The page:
Bacteria Emit Chemical Stews | October 1, 2012 Issue - Vol. 90 Issue 40 | Chemical & Engineering News
Volume 90 Issue 40 | p. 12 | News of The Week
Issue Date: October 1, 2012 | Web Date: September 28, 2012

Bacteria Emit Chemical Stews

Natural Products: Researchers detect myriad new compounds, insect pheromones
Department: Science & Technology | Collection: Life Sciences
News Channels: Biological SCENE, Analytical SCENE
Keywords: natural products, bacteria, insect pheromones, headspace
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Newly discovered natural products include (from left) cyclo­­hept-4-enone, likely a shunt product of phenyl­acetic acid degradation; 2,3,5-tri­methyl­cyclo­pent-2-enone, a shunt product of methyl­enomycin biosynthesis; and 2-methyl­sulfanyl­aniline and methyl di­chloro­methyl disulfide, unusual sulfur metabolites.
Structures of 4 small organic compounds found to be emitted by bacteria.
 
Newly discovered natural products include (from left) cyclo­­hept-4-enone, likely a shunt product of phenyl­acetic acid degradation; 2,3,5-tri­methyl­cyclo­pent-2-enone, a shunt product of methyl­enomycin biosynthesis; and 2-methyl­sulfanyl­aniline and methyl di­chloro­methyl disulfide, unusual sulfur metabolites.

A new study of the air floating above dozens of strains of bacteria has revealed a cornucopia of volatile compounds, including 12 new natural products and a handful of insect pheromones (J. Nat. Prod., DOI: 10.1021/np300468h).

The work, from chemistry professor Jeroen S. Dick­schat, Christian A. Citron, and Patrick Rabe at the Technical University of Braunschweig, in Germany, not only shows that this bacterial “headspace” could be a rich untapped source of natural products, but also raises interesting questions about the nature of bacterial signaling and even suggests uses for some of these compounds.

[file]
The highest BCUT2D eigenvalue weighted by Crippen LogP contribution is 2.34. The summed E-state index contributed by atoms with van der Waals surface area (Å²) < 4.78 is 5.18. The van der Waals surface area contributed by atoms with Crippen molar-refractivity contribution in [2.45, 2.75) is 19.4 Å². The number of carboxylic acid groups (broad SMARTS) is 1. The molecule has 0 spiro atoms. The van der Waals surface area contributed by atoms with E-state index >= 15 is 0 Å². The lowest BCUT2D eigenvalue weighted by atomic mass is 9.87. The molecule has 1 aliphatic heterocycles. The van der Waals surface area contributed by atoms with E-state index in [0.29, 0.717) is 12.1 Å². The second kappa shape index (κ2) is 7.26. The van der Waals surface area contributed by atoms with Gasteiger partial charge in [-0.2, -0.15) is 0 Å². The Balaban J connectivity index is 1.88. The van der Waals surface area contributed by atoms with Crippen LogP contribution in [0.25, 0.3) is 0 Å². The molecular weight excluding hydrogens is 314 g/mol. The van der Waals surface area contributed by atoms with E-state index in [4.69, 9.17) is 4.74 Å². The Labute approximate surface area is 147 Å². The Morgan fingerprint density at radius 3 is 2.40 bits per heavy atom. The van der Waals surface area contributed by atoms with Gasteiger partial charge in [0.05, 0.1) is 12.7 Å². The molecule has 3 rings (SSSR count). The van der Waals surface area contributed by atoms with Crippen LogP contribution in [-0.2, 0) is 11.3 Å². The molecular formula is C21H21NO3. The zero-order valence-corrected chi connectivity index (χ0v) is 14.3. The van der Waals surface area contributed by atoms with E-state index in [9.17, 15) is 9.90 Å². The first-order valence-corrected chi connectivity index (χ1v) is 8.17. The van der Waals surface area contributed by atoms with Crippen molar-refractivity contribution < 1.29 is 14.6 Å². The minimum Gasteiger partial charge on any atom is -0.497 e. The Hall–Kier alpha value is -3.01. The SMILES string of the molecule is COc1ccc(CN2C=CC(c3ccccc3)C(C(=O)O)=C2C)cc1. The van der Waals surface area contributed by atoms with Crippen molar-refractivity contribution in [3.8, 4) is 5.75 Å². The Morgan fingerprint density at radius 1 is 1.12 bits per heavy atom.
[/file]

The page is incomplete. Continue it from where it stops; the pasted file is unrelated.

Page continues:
“It’s a fabulous review,” says Jon Clardy of Harvard Medical School. “This lays the groundwork for a number of very interesting studies.”

The group sampled volatile chemicals emitted by 50 bacterial strains and identified 254 compounds from numerous classes, including hydrocarbons, alcohols, aldehydes, ketones, and lactones. Twelve of the volatile natural products have never been reported from any natural source, although some of them are known in literature as synthetic compounds.

These relatively small compounds give potential insights into biosynthetic pathways in bacteria, Dick­schat says. For example, some of the compounds might be related to larger secondary metabolites, such as degradation products or biosynthetic shunt products that could have useful properties, such as antibiotics.

Whether the bacterially produced insect pheromones discovered in the study are actually used in insect signaling may be questionable, some researchers say. But even if they are not, they could have applications for insect control, Dickschat notes. They could be used to seduce and trap unwanted insects, for example. And if large quantities were needed, the bacteria could be harnessed to produce the compounds more efficiently than via chemical synthesis.

These compounds, Clardy says, “tell you a tremendous amount about how bacteria do things and talk to each other.”

 
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